Thursday, October 2, 2014

Have Fun Getting Things Done

We all have things we want to improve on in our life. How often have you said things like, tomorrow, I will start my exercise program or my diet? When will I find time for the things I have to do and the things I enjoy doing? Even if you do start will you be able to convert these behaviors into permanent habits? What if there was a way to make being reminded about these things a little more fun while also providing you with the motivation you need to get them done?

Well, I would not be asking these questions if I did not want to talk about an application I came across that does exactly this, HabitRPG.

I have never been a big player of traditional low pixel resolution RPG games like Pokemon but I have played a lot of Everquest and Wow and one of the things these types of games can do is influence your behavior by introducing compulsive addictions which draw you back to the game again using virtual rewards as a motivator. This can be a hugely effective but can also be a huge waste of your productive time. This does not have to be the case if we could keep the motivational aspects of playing a game but tie the rewards to you getting things done in real life (IRL) instead.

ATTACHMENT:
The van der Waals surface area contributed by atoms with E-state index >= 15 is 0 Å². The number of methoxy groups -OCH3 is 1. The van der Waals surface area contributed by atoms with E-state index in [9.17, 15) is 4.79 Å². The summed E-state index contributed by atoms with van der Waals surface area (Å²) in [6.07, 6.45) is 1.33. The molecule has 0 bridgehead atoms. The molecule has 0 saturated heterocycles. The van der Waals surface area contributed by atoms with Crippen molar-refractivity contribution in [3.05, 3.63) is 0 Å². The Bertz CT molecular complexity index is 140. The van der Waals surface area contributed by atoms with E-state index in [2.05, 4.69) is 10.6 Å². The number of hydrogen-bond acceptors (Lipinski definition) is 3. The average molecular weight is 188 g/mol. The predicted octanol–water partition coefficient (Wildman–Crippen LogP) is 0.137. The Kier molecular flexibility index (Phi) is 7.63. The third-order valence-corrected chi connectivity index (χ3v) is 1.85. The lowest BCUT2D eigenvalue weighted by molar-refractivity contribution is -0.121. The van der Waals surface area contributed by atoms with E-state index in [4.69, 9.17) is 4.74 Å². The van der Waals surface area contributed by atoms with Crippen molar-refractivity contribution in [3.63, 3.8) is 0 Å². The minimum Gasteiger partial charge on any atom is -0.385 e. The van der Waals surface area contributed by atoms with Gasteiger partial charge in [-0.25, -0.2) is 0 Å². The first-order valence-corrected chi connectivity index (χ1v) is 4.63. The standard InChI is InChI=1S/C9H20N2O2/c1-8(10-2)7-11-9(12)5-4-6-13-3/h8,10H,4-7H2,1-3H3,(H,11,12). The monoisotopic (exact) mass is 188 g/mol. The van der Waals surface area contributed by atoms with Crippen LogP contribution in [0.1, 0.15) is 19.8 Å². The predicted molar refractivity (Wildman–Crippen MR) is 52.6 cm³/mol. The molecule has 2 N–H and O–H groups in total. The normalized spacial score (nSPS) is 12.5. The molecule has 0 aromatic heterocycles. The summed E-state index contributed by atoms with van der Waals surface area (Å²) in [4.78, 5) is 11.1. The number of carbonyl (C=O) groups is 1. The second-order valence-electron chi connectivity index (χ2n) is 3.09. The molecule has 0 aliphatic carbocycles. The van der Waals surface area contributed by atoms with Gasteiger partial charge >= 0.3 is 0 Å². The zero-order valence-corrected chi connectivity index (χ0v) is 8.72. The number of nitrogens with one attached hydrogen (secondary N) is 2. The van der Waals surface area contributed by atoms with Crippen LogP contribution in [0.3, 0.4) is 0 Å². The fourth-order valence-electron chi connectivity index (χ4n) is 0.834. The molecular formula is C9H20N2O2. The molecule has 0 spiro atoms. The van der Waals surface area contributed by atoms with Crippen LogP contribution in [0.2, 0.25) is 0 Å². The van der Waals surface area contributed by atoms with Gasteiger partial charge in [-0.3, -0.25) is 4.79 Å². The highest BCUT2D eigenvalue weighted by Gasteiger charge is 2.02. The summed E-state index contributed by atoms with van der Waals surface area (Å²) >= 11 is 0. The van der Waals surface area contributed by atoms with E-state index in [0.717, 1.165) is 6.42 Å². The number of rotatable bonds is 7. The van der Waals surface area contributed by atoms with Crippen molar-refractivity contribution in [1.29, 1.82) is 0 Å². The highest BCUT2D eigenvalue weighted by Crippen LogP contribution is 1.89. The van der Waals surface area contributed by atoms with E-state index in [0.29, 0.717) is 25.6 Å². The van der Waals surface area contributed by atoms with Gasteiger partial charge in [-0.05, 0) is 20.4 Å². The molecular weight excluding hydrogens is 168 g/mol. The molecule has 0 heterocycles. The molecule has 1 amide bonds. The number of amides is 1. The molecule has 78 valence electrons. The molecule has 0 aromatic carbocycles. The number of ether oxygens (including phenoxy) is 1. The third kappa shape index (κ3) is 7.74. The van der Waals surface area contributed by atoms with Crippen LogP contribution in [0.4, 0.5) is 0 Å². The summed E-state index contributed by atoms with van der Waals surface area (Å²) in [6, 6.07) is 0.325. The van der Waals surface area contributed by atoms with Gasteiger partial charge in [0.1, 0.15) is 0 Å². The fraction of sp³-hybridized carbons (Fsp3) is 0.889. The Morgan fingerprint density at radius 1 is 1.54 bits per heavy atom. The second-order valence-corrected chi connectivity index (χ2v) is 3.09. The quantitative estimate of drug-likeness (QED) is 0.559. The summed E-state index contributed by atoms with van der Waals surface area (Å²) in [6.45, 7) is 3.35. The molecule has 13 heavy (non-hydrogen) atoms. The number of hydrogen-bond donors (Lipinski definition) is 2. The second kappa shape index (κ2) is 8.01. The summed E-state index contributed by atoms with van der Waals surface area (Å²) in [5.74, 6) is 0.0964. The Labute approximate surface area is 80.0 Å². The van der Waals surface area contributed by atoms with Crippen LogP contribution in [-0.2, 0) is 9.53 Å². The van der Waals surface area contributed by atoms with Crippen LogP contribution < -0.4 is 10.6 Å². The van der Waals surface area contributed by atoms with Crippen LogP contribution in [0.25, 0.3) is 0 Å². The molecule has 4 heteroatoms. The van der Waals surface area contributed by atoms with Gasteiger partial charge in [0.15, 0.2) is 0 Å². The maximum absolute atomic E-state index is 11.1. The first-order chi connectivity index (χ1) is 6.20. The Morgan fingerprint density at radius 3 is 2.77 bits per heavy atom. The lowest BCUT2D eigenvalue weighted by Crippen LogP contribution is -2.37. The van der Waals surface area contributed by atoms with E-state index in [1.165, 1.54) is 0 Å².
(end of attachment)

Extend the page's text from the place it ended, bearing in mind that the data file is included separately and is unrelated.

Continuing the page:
HabitRPG has a simple system. Tell it the habits you want to encourage (like not smoking, if you smoke or drinking more water), The things you want to commit to every day called Dailies (Like getting out of your chair and getting some exercise) and your todo list of tasks you need to get done.

Once all this is entered, the game begins. You start a level one. You are given 50 hit points. If you loose all your hit points, you die. Now no one wants to die but if you don't start checking off tasks they will cause you damage and each day, your incomplete tasks will drain your hit points. How do you gain back your hit points? By leveling up your character. Each task you actually complete grants you (through your character) experience points and gold. Accumulate enough experience points and you will gain a level. Gain a level and you become completely healed.  This cycle keeps you motivated as you build your character and gain levels. If you die, you loose a level after reading a disturbing dialog informing you of your death.

Wait a minute...did you say gold? Yes, in addition to building experience points, you also accumulate gold for completing tasks. Gold can be used as a reward since you can take things you enjoy doing and assign a value in gold to them allowing (or possibly reminding) you to reward yourself for all your hard work. Gold can also be used to buy gear to protect yourself from damage to your hit points or potions that will restore your hit points if you are near death.

One of my sons pointed out to me that you could cheat at this game by simply creating tasks and completing them for profit. This would be the equivalent of grinding in an MMO or an RPG. My response to this is why bother. The only person you are cheating is yourself. If you can't be honest in reporting your own accomplishments, how can this game help motivate you to get things done in the first place?